As I kept mentioning throughout the review, RAGE has a lot to offer, ranging from an extensive multiplayer mode to weapon customization and great racing system. In RAGE, you can race in the main campaign, race with other players, do missions with your friends, upgrade your weapons, purchase/make customized ammunition, upgrade your armor, choose your specialty, shoot rockets at other cars, scavenge junk, create a lot of cool stuff, watch the beautiful job on body language, immerse into the post-apocalyptic theme with the help of a great soundtrack and effect sounds, watch great explosions, play cards, holographic dice and other mini-games, find awesome secrets and advance throughout the cool storyline with quite a few side-missions. That’s a lot, isn’t it? I’m sure the list could be doubled if I would mention all the minor features that I more or less mentioned earlier.
RAGE isn’t all that good however, it has some bad features as well. An example of that would be the mic problem, poor collision detection at specific locations (the collision detection is perfect during the other 98% of your gameplay though, so don’t get scared. In fact, it’s much better than in most games), stamina which runs out too quickly, inability to do some actions which would make perfect sense, occasional stupid logic for enemy death animation, annoying need to listen to what the shoppers have to say before being able to buy anything and constant VGA usage. It’s not cool when I have to leave my VGA on a minimum load for a few minutes for it to cool down from 100C+ – I cannot do that in RAGE. Although most people won’t experience this problem, it’s rather a good feature for them – maximization/minimization time is less than a second for RAGE. Also a few other bugs/illogicalities can be found in RAGE, however I’m not working in the QA department for ID nor am I a game designer. I’ll let the guys who actually get paid for doing their job instead.
I believe that every ATI user would say that this is the weakest part of RAGE, however I disagree with this opinion. Even though the game doesn’t work for the majority of ATI VGA owners, I don’t think that a general “RAGE tech part sucks” title could be applied. It’s just one bug, even though it’s a big one, it’s definitely temporal – ID cannot afford to lose 20-30% of the market. You will get to play RAGE soon, and your actions opposite to support certainly won’t make it happen any faster.
Now when we’re done with the obvious, let’s get to the important stuff.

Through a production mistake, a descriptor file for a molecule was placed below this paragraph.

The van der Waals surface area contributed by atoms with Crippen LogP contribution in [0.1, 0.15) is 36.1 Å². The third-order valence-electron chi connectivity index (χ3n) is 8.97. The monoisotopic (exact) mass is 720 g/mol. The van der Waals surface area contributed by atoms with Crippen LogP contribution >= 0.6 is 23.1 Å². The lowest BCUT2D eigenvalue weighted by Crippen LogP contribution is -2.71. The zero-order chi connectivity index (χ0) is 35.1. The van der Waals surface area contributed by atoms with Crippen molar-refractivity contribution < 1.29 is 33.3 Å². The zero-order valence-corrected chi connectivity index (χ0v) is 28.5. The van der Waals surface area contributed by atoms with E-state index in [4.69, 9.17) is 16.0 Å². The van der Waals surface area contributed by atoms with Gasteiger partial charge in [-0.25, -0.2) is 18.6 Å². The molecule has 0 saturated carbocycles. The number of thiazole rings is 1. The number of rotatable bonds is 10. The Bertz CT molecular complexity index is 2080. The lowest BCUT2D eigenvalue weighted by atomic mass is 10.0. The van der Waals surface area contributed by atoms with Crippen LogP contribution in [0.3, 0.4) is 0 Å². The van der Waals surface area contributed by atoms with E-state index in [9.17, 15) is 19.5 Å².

RAGE features extensive controls and medium configuration options, which is great compared to some other titles I’ve reviewed. If you heard something different, the information is about the situation of 1.0 version, which is the launch version. RAGE had a few patches afterwards and that was changed.
As I mentioned earlier, RAGE also offers great physics and great algorithms for uncontrolled and controlled actions in RAGE. An example of that would be 5.1 channel logic or weapon usage when reloading algorithm. The latter is a bit unrealistic though, however it’s extremely convenient to use it. And speaking of convenience – RAGE also has a great interface. Everything is in place and reachable when needed. I believe the inventory has god infinite slots, although the items which can be found in wasteland are finite.
RAGE contains a lot of great features and each one of them is finished and well-made, unlike they were in Dead Island. However you will find some small and a bit bigger bugs or annoying features, like no possibility to turn off the microphone or no graphical details for some small objects for example.
In short, RAGE is a great FPS with RPG elements, a lot of great and well-made features, high quality sounds and great multiplayer mode. It lacks a few features and contains a few bugs, however this aspect is really minor. It seems that ID did a really great job on it and lived up to it’s expectations. I’m saying that because after I’ve written this review, I saw a video talking about RAGE before it’s release, and I’ve actually mentioned all the features that were mentioned in the video. I don’t remember when was the last time I did that, although I think that was a few years ago.
Here you can find more screenshots, and actually I recommend taking a look. There are some amazing views I captured, including screenshots from cinematic, which looks great in RAGE by the way.
If you have any questions about RAGE, feel free to ask. I’ve spend a lot of time playing it.